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This multiple intelligence scavenger hunt can help you form cooperative groups




3, 4, 5, 6  


Title – Getting to know you scavenger hunt
By – Diane Hamilton, Rochester City Schools
Primary Subject – Music
Grade Level – 3-6

Objective: To learn how students learn best (multiple intelligences) and form cooperative groups based on interests

Materials: Scavenger hunt worksheet, pencils for each student


1) Make out a list of characteristics that you would like to know about students. Here is an example:

      1. I am in band (inst.:____________)


      2. I am in chorus____________


      3. I love sports____________


      4. My favorite subject is math____________


      5. I walk to school____________


      6. My favorite subject is science____________


      7. I love to read____________


      8. I love to draw____________


      9. I like to listen to music____________


      10. I like to move to music____________


      11. I like to sing____________


      12. I like to play the drums____________


      13. I like to make up music____________


      14. I can play the piano____________


      15. I like to do things alone____________


      16. I like to do things in a group____________


      17. I hate to eat in the lunch room____________


      18. I want to be a teacher____________


      19. I like to play games____________


    20. My favorite subject is history____________

2) Give each child a copy of the form.

3) At a given signal, each student tries to collect as many signatures as possible, but each student can only sign one time on each sheet.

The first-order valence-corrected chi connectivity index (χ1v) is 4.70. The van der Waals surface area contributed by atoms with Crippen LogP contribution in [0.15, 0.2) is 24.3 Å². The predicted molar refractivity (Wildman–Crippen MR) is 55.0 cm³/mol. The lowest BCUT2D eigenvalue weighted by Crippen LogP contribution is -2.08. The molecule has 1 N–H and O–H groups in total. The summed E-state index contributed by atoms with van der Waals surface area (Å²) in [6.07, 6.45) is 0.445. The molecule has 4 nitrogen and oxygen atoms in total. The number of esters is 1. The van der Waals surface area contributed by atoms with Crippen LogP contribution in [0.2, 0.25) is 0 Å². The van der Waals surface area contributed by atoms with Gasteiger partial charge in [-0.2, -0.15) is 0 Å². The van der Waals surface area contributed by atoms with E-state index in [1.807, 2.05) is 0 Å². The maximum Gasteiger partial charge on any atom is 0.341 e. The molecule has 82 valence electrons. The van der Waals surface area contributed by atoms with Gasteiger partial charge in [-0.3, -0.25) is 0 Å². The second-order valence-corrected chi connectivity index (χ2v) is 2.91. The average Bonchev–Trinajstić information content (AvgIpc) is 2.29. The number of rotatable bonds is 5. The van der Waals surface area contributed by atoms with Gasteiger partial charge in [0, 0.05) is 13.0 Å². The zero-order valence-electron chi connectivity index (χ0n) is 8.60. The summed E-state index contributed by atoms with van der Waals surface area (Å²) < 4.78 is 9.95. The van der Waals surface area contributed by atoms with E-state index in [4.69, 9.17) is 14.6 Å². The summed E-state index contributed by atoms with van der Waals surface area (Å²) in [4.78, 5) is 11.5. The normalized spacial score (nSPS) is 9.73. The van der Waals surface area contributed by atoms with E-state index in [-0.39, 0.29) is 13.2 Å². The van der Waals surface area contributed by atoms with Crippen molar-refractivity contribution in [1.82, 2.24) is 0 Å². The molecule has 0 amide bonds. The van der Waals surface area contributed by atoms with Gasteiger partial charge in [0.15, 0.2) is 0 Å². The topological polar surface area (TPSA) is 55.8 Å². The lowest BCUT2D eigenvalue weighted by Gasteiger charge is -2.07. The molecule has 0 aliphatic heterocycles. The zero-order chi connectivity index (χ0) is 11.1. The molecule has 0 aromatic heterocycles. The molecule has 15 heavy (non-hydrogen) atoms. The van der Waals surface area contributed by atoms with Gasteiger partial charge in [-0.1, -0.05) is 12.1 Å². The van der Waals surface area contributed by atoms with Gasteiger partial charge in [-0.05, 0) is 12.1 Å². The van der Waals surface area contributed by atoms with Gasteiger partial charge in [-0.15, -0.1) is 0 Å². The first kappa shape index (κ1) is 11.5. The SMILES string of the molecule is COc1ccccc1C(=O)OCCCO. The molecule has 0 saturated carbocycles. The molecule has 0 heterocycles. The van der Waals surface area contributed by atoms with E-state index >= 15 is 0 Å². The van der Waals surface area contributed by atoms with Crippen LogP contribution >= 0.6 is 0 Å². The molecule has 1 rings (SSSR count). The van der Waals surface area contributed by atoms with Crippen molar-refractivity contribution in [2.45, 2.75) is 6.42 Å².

4) The first student who gets the names filled in gets a prize.

5) Collect the sheets and then use the information to code in grade book the interests of each student to form groups for activities that match them, (i.e. multiple intelligences) or asking students questions as the “expert” of a subject to integrate classroom content with music, such as “How is form in music the same or different from art?” If a student signs for walking to school, not liking to eat in the lunch room, or wanting to be a teacher, you can ask them to come during their lunch time to help you. Students who play in band or piano can be asked to play for the class. Drum circles can be formed from those who like to play the drums.

6) Compile names for each question and list on bulletin board paper for groups. Allow students to add their name if they didn’t happen to sign where they might have signed.

E-Mail Diane Hamilton
Rochester City Schools!

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